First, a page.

My wife and I recently moved to South Korea for a year to teach English. Neither of us really know how to speak anything other than “Hello,” “Thank you,” and half of “My name is Anthony.”
I went on a jog the other night, looking for some basketball courts. I haven’t played in months, and I was itching to play some ball.
I finally found some courts. There were about 6 guys playing, all Korean. In Korea, it’s hit-or-miss on whether or not someone speaks English, even a little bit. I really wanted to play, but I was intimidated.
What if they don’t understand me? What if they’re all old friends who play every week and already have set, unspoken teams? What if they dislike foreigners? What if they just straight up say “No”?
It didn’t help that when I was warming up with some preteens on the other court, the ball felt like a foreign object in my hand. I was embarrassing myself — even if they let me play, I would suck!
But I went over.
“Can I play?”
Overcoming Fear Through Incentives
“If you knew something would improve your life, why wouldn’t you?” -Benjamin Hardy
If you know doing something will improve your life, why the hell would you not do that thing?
Don’t worry, I’m not about to high-horse you. I’m currently in a huge creative/self-care rut right now. Here are some of my most used excuses:
- I don’t eat healthy food because it’s hard to make, it takes time, and chicken breast is so fucking bland I hate it.
- I don’t wake up early to journal/write/pray/do these 8 things because I’m tired in the morning. I’m also in a rut where I’m bored and unmotivated.
- I don’t go to the gym because the gym is expensive and I hate weights. Guess it’s back to pringles and Netflix!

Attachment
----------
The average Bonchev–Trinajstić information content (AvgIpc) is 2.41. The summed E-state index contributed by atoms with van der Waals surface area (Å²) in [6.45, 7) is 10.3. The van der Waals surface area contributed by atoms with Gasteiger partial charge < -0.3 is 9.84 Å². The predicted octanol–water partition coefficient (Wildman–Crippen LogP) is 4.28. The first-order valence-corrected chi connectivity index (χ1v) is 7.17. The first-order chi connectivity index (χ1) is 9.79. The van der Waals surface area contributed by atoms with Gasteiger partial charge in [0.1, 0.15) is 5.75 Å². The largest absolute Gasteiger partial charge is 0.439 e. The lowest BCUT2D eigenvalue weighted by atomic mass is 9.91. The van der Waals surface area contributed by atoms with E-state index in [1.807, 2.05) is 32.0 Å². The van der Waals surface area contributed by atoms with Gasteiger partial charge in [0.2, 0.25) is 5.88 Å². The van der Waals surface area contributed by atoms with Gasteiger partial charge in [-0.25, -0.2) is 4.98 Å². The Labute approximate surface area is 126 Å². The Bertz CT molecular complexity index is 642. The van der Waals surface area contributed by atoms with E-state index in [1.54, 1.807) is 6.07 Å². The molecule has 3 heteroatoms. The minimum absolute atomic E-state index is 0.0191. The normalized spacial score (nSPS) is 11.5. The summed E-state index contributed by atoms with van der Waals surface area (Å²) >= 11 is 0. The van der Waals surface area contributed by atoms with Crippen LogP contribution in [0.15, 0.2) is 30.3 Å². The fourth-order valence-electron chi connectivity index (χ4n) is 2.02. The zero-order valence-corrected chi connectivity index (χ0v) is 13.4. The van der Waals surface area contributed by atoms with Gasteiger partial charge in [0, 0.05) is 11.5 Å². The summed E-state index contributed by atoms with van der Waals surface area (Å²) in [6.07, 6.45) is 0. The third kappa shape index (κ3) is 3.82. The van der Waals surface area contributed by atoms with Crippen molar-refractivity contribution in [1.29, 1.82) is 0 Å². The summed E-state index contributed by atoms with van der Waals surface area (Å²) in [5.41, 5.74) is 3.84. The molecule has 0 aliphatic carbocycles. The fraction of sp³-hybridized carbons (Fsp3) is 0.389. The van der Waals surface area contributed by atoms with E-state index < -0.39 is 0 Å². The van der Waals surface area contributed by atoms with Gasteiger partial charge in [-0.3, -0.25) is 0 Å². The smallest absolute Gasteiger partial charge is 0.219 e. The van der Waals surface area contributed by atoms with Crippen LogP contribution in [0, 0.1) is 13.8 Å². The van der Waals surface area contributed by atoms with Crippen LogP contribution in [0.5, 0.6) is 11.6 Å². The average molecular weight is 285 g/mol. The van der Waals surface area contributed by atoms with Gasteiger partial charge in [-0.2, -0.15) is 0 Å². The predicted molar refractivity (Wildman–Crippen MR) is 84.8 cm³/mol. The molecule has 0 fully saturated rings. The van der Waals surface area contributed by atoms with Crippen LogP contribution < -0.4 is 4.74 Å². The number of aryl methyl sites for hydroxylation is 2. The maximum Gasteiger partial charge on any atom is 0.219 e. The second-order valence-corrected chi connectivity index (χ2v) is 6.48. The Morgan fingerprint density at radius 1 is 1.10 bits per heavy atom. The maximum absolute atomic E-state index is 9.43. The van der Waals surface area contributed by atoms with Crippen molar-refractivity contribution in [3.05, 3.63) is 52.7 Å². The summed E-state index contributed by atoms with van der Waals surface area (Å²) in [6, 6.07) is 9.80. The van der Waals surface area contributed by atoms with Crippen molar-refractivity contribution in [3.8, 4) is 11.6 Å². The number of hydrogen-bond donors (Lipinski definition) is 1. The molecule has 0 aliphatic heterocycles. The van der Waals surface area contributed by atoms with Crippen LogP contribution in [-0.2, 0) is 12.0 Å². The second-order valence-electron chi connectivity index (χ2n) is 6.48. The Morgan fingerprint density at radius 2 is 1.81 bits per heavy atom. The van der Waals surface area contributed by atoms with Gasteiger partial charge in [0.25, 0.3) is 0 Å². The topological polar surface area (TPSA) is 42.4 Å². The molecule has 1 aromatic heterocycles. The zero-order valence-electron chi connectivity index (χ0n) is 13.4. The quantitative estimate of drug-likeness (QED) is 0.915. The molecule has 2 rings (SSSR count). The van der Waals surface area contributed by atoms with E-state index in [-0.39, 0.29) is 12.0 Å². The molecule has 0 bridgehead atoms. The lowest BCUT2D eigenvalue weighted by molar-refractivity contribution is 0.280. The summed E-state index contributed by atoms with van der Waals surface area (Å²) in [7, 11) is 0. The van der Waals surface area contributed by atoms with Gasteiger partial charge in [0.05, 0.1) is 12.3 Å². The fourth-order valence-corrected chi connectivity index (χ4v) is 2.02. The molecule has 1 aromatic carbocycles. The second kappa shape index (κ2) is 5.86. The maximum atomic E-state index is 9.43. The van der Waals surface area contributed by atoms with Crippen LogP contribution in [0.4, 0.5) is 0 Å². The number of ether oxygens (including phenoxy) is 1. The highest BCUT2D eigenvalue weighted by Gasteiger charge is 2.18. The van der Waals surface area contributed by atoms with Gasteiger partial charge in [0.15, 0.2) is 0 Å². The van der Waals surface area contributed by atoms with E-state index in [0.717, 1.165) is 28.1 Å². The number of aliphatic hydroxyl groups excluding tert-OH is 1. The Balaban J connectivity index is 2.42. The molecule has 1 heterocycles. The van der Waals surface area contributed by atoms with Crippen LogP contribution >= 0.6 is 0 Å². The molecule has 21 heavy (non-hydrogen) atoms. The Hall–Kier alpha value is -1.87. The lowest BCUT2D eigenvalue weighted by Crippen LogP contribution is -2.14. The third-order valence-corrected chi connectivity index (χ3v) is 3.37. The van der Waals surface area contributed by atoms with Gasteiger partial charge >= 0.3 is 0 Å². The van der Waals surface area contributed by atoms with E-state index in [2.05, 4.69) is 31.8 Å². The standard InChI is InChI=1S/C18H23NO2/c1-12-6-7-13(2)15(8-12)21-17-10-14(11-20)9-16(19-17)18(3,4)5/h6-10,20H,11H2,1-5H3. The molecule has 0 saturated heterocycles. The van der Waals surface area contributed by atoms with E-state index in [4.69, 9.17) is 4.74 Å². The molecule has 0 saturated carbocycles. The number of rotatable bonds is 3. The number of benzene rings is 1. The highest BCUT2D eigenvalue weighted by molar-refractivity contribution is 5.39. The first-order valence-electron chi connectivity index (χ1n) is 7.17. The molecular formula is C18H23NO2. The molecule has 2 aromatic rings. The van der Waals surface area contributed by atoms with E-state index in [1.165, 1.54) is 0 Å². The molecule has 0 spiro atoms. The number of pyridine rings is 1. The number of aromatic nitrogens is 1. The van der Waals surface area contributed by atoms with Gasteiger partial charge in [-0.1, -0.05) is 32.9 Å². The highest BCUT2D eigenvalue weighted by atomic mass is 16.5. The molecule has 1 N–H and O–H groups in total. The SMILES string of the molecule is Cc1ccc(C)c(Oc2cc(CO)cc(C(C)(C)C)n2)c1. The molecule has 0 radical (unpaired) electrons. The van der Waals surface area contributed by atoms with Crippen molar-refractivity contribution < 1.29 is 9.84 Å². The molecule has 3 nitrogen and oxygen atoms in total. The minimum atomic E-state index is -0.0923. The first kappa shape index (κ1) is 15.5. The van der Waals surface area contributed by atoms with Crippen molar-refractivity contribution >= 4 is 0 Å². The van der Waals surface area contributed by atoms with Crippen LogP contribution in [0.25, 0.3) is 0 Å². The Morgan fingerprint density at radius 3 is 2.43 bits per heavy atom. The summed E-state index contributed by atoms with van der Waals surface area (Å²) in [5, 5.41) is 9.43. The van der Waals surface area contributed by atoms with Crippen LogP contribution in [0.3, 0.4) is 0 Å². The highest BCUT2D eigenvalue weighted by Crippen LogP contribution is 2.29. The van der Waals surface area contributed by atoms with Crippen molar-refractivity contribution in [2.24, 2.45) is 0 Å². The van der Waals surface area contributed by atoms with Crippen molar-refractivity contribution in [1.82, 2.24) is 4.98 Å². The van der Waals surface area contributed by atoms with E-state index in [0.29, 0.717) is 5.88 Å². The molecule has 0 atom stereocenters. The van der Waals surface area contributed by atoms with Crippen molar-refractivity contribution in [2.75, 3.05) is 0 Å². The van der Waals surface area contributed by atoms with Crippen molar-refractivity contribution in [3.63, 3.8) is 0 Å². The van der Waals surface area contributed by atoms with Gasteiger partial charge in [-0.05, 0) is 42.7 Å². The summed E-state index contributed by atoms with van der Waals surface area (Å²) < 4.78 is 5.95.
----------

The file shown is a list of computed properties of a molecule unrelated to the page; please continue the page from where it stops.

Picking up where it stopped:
We’ve clarified we’re not perfect, and in fact we’re often more prone to self-sabotage than self-care.
But let’s take it a level deeper. Many things we “should” do involve abstinence:
Don’t eat that food.
Don’t sleep in.
Don’t drink as much coffee/alcohol.
Then there is the opposite of abstinence: there are things we need to start doing, all the time.
What I chose to do on that basketball court in South Korea night wasn’t abstinence — it was action. Specifically, doing something that made me extremely uncomfortable.
We need to love doing extremely uncomfortable things.
This means asking scary questions that have high-risk potential. “No, you can’t play.” “No, you can’t have a raise.” “No, I’m not interested in getting a coffee with you.”
This means performing extremely uncomfortable actions, like attempting to publicly order your food in a language that’s foreign to you, or bartering for an item at a market. Yikes.
What I’ve learned is these types of actions — asking risky questions, putting yourself out there, positioning yourself to maybe end up looking like a fool in public — are excellent methods of becoming a better person. Specifically, this happens through the shedding of toxic, limiting fears and people-pleasing habits that keep you stagnate.
Turns out, there was one guy who spoke English and said yeah, I could play. Turns out I played pretty well, surprisingly. Turns out one guy even invited me to play on his adult league team. We’ll be the only English-speaking ones, but practice is tomorrow and I’m excited.
Do things that scare you. Ask scary questions. Make uncomfortable actions.
Call to Action
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